Imagine a world that is entirely run on the Internet. For example, you have medicine bottles that remind you to have your pills on time or get a refill (when you’re running out of them) or when your morning alarm goes off to wake you up, your coffee machine automatically brews a steaming cup of coffee for you.
Sounds unbelievable? In the near future, maybe not.
With ‘The Internet of Things’ (IoT) set to become the next big thing, wearables, appliances and devices can all be connected through Wi-Fi.
So what is IoT?
In simple terms, it is connecting common objects (with built-in wireless connectivity) and being able to monitor and control them via the Internet or even your smartphone. The world of IoT is already growing. There are a number of experiments in the healthcare and consumer goods industries. For example, there will be sensors available in the market that can monitor your home supplies, detect potential water leaks and suggest pending repairs at your home. In the future, you may have sensors in your car that can detect if you’re running late for a meeting, suggest the best route to you and automatically inform the people who are expecting you that you are running late.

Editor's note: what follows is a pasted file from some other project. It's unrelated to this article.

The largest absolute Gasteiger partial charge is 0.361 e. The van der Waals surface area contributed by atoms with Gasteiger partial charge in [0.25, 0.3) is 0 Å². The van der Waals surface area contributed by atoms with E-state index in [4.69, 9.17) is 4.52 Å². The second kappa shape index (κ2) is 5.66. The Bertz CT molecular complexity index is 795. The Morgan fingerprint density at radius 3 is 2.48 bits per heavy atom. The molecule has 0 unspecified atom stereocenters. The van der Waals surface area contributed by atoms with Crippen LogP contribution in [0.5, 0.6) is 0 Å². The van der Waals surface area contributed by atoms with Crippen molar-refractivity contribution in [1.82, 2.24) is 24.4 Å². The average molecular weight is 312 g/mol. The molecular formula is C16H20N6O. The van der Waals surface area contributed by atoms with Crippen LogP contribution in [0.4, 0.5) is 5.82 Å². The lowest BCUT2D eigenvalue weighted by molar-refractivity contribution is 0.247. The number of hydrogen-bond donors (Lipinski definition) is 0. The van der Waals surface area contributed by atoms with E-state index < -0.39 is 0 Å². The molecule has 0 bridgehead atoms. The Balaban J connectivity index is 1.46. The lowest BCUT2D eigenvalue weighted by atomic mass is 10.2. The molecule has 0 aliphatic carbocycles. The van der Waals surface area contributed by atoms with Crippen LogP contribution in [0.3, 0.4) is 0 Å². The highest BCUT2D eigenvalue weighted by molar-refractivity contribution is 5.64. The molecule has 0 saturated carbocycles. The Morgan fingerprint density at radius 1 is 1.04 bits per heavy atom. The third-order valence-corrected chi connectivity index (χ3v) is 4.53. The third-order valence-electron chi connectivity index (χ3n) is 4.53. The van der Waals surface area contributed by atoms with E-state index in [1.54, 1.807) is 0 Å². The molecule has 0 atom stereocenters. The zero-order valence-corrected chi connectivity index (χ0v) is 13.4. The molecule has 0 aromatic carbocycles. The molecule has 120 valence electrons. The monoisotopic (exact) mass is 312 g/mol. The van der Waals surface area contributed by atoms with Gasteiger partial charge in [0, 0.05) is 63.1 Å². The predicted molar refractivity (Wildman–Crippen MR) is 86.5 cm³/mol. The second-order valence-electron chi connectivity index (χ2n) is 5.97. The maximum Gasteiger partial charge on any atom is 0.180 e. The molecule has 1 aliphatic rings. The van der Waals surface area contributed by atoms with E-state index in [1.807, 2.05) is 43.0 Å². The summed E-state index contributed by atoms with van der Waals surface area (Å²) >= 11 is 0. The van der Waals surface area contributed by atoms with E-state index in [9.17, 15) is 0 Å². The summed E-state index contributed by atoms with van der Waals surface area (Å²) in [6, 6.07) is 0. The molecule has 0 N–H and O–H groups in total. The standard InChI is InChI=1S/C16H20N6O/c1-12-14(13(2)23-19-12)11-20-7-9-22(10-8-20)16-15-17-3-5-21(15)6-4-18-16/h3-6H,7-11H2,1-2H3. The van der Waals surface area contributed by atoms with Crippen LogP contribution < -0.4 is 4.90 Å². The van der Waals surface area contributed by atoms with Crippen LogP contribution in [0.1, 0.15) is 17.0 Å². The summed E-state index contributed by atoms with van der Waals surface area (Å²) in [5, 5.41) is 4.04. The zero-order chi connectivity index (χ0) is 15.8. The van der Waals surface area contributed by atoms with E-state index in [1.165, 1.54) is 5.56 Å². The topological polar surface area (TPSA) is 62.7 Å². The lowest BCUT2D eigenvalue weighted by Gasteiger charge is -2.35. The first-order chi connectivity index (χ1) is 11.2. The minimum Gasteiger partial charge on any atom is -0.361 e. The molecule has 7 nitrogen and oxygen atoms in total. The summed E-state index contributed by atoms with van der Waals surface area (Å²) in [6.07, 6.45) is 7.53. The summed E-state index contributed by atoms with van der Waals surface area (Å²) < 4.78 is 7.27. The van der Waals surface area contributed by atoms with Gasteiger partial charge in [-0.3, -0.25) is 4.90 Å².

IoT requires a number of technologies to make it run efficiently like Wi-Fi, Radio-Frequency Identification (RFID), Near Field Communication (NFC) and Bluetooth. Cloud Services play an extremely important role as well. Due to the amount of data that will be generated due to all the connected devices, there will be a staggering amount of data generated and need to store that data. Cloud Services will be critical not only for data storage but to help with the analysis of data for a predictive behavior analysis.
While seamless integration, data security and interoperability are some of the things that are some of the roadblocks to enable IoT. But once all the issues are addressed, research shows that the IoT market will grow to $1.7 trillion by 2020.